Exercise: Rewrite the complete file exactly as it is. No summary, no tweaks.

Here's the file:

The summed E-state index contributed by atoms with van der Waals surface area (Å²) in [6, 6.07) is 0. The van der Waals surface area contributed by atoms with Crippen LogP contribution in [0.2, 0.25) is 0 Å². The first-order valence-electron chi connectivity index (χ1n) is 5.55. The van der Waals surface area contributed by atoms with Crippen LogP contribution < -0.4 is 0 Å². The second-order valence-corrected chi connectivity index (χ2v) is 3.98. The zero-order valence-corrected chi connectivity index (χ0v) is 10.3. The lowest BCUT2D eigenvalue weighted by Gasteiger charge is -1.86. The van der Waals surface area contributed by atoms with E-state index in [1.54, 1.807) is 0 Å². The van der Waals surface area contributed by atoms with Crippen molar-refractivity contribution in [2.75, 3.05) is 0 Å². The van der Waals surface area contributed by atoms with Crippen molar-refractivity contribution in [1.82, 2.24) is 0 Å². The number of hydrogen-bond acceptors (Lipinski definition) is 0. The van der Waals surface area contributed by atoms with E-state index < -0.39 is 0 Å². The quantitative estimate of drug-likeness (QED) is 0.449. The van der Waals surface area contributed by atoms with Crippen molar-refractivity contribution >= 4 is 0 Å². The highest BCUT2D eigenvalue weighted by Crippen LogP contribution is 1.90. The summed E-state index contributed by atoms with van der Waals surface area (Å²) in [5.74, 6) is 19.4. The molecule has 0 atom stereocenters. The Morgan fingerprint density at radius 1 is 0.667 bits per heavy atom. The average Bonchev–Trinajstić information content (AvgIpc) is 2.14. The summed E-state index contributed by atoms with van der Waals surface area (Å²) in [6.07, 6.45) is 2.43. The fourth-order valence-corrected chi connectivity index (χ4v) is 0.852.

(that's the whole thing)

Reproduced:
The summed E-state index contributed by atoms with van der Waals surface area (Å²) in [6, 6.07) is 0. The van der Waals surface area contributed by atoms with Crippen LogP contribution in [0.2, 0.25) is 0 Å². The first-order valence-electron chi connectivity index (χ1n) is 5.55. The van der Waals surface area contributed by atoms with Crippen LogP contribution < -0.4 is 0 Å². The second-order valence-corrected chi connectivity index (χ2v) is 3.98. The zero-order valence-corrected chi connectivity index (χ0v) is 10.3. The lowest BCUT2D eigenvalue weighted by Gasteiger charge is -1.86. The van der Waals surface area contributed by atoms with E-state index in [1.54, 1.807) is 0 Å². The van der Waals surface area contributed by atoms with Crippen molar-refractivity contribution in [2.75, 3.05) is 0 Å². The van der Waals surface area contributed by atoms with Crippen molar-refractivity contribution in [1.82, 2.24) is 0 Å². The number of hydrogen-bond acceptors (Lipinski definition) is 0. The van der Waals surface area contributed by atoms with E-state index < -0.39 is 0 Å². The quantitative estimate of drug-likeness (QED) is 0.449. The van der Waals surface area contributed by atoms with Crippen molar-refractivity contribution >= 4 is 0 Å². The highest BCUT2D eigenvalue weighted by Crippen LogP contribution is 1.90. The summed E-state index contributed by atoms with van der Waals surface area (Å²) in [5.74, 6) is 19.4. The molecule has 0 atom stereocenters. The Morgan fingerprint density at radius 1 is 0.667 bits per heavy atom. The average Bonchev–Trinajstić information content (AvgIpc) is 2.14. The summed E-state index contributed by atoms with van der Waals surface area (Å²) in [6.07, 6.45) is 2.43. The fourth-order valence-corrected chi connectivity index (χ4v) is 0.852.